I have worked on several Java projects, both small and quite large ones. In all of them, one thing was common: secretly but clearly, we are procedural programmers.

OOP is not as easy as it may seem. With the thousand of principles around, deciding where to place a piece of functionality easily becomes a philosophical discussion. OOP is sold as a way of programming analogous to real life, but have we stopped to think if that is intricately good? Or if that is what we actually do?


Naming is by far one of the biggest challenges in software development. That makes it a quality differentiator between a great and an average developer. But more importantly, now, it shows - without filters - how well a system is thought through.

Are you used to classes named like *Handler, *Manager, *Util, etc? Now, how many times real-life objects are named like that? See, there is a naming problem. Our vocabulary is poor, and it reveals how procedural we are in an object’s world.

In the real world, we call it Door, Camera and Lamp, not PrivacyManager, PictureCapturer and LightProvider.

Moreover, this is not just about names, but names reveal more: We are not thinking in terms of objects. PrivacyManager is not an object, it’s a bag of procedures.

Objects as Structs

In C, a low-level procedural programming language, in very general terms we write code by:

  • defining data structures:
struct product_t {
    char name[50];
    double price;
  • creating procedures that receive data structures and apply changes on them or elsewhere in the world:
void change_price(struct product_t * product, double new_price) {
        product->price = new_price;

C, such an old language. And procedural programming, how long ago! Right?

It happens that in Java often we do exactly the same:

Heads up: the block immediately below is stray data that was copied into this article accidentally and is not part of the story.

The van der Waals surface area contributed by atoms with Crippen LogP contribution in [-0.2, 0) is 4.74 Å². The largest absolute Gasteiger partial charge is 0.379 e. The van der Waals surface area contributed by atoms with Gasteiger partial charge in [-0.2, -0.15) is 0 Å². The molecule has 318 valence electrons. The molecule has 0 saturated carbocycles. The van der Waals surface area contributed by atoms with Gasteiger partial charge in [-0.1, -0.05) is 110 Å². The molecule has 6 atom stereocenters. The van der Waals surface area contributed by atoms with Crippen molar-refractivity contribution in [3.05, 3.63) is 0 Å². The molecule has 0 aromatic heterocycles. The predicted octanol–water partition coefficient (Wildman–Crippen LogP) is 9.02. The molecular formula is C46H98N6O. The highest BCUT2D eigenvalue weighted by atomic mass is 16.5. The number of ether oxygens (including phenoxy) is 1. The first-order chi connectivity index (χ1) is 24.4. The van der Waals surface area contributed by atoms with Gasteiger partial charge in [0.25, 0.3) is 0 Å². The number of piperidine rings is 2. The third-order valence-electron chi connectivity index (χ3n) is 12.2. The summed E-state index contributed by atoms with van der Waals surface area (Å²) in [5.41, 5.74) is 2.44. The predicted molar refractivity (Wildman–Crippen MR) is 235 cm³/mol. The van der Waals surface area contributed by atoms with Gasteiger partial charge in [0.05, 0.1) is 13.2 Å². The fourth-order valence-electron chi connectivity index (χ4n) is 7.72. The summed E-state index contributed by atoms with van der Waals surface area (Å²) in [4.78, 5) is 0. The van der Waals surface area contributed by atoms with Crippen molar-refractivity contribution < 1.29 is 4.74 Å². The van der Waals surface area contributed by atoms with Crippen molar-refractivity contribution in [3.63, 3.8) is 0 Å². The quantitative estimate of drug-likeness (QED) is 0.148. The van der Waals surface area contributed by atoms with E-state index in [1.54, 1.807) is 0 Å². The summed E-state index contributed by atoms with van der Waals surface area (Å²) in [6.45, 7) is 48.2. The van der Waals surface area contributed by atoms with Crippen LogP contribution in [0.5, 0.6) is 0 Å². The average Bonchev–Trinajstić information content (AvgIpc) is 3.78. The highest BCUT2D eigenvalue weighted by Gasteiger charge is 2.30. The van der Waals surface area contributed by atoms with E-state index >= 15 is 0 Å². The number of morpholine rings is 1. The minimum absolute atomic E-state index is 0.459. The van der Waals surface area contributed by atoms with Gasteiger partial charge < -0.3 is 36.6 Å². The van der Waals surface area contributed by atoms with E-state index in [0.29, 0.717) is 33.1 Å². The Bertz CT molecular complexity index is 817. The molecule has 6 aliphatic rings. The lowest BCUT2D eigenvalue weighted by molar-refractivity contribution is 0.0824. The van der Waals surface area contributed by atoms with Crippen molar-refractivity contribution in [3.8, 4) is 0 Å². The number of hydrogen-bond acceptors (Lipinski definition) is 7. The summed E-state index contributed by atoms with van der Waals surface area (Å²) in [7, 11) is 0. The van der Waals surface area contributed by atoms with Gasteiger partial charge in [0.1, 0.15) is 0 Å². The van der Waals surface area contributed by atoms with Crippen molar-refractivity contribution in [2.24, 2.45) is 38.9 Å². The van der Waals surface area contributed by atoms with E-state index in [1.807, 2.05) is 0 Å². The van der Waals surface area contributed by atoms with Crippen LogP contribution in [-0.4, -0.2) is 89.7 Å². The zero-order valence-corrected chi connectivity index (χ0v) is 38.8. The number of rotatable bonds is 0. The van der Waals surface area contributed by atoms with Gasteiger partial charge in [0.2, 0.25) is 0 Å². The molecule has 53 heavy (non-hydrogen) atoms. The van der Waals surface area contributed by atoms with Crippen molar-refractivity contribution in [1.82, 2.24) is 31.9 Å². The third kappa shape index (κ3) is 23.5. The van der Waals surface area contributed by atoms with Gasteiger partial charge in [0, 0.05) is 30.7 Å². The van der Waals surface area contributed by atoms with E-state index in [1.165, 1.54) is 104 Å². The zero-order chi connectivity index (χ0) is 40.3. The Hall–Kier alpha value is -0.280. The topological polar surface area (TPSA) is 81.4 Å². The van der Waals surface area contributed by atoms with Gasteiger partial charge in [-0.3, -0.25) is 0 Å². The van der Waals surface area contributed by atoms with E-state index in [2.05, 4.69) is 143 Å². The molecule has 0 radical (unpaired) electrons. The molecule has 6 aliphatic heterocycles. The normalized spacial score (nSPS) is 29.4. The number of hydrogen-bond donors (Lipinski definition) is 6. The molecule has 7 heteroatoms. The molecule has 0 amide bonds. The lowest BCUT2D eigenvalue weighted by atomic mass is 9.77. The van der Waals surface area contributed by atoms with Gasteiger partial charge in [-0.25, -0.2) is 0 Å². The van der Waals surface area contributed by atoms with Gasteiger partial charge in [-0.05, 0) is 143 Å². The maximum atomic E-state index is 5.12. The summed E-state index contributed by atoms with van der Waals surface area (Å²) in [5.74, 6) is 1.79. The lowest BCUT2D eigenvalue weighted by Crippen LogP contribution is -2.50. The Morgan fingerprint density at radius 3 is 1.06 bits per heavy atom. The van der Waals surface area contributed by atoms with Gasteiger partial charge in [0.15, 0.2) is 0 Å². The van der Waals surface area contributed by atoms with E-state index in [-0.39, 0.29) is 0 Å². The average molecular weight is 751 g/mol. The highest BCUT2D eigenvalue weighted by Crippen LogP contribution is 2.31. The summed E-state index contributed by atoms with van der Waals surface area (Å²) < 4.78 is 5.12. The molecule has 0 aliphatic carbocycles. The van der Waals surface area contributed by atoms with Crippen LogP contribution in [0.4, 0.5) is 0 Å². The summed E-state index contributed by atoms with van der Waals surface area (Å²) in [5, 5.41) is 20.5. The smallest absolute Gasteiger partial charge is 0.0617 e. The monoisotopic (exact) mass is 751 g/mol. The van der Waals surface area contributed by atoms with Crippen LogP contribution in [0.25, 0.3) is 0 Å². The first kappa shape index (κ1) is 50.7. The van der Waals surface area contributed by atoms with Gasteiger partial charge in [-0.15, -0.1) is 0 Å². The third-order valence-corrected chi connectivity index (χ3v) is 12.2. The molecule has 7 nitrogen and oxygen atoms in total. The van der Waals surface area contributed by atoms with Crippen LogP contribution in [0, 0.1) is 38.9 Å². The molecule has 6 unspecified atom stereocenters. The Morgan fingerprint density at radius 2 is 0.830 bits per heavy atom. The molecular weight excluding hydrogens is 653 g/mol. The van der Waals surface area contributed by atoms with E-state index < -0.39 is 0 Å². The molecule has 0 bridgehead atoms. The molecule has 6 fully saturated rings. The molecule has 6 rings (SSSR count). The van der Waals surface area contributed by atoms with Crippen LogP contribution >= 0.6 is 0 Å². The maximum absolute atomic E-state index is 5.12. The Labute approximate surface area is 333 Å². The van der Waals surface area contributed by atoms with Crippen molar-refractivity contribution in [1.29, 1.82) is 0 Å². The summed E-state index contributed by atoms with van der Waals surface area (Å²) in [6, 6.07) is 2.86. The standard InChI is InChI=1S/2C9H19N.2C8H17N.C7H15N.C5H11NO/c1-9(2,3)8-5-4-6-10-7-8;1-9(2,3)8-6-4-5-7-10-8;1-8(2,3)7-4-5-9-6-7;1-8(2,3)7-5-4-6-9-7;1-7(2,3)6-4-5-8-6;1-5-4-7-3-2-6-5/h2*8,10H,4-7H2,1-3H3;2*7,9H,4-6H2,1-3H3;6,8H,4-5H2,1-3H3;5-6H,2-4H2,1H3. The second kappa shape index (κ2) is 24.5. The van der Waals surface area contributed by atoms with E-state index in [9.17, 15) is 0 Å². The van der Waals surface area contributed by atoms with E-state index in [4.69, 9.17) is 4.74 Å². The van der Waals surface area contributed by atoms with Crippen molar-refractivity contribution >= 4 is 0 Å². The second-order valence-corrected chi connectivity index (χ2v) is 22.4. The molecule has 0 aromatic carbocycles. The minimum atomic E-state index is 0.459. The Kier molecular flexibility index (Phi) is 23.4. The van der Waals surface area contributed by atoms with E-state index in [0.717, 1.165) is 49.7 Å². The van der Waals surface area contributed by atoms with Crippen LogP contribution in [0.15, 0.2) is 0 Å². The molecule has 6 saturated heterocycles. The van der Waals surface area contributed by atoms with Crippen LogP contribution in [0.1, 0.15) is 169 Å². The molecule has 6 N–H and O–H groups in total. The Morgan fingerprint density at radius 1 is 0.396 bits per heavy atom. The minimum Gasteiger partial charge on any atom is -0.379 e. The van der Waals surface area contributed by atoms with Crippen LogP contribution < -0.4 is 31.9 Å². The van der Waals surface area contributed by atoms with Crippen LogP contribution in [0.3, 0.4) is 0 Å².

class Product {
    private String name;
    private double price;

    void setName(String name) {
        this.name = name;

    String getName() {
        return name;

    void setPrice(double newPrice) {
        this.price = newPrice;

    double getPrice() {
        return price;

followed by:

class ProductService {

    void changePrice(Product product, double newPrice) {

We use objects as data structures and create services, handlers, managers, etc, to hold procedures that do things that should be of the objects concerns.

This type of architecture is sadly very present - at least - in the Java’ side of the industry, and is known as Anemic Domain Model.

And then what?

Good question. I hope that the two points before made sense to you. But you might wonder: then what? What is the problem with going procedural?

I see a few. First, although I was basically a baby when OO raised and got adopted, I believe there were many reasons for it getting preferred over PP. Going back to procedural might mean we are forgetting lessons taken by those before us.

Secondly, although PP serves its purpose where it is sensible to be used, we should know that it’s not best suited for banking, web applications and so on.

Thirdly, there is a matter of misusage. Suppose I use a broom to paint a house. Brooms are great to clean the floor but will make my life harder as a painter. We recognize that it might not be the best idea and move to use a paint roller… but we decide to fold a pair of socks to the handle and paint using that part, holding on the actual rolling block. It’s counterproductive, right? Still, that’s the sort of thing we are doing as an industry. We are carrying the weight of an OO language like Java to do simple procedural code.

The solution is to either pick a safe procedural language or to make the effort to learn object thinking, which is a hard task as the main tools like Spring enforce us to think procedurally.

Functional programming, although surely not suited for everything, seems to offer the best solution for the targeted area. Data is immutable and runs free, and complex systems are built composing concise and small units. No more unnecessary philosophical battles, no more gorillas holding bananas and no longer messy mixed worlds.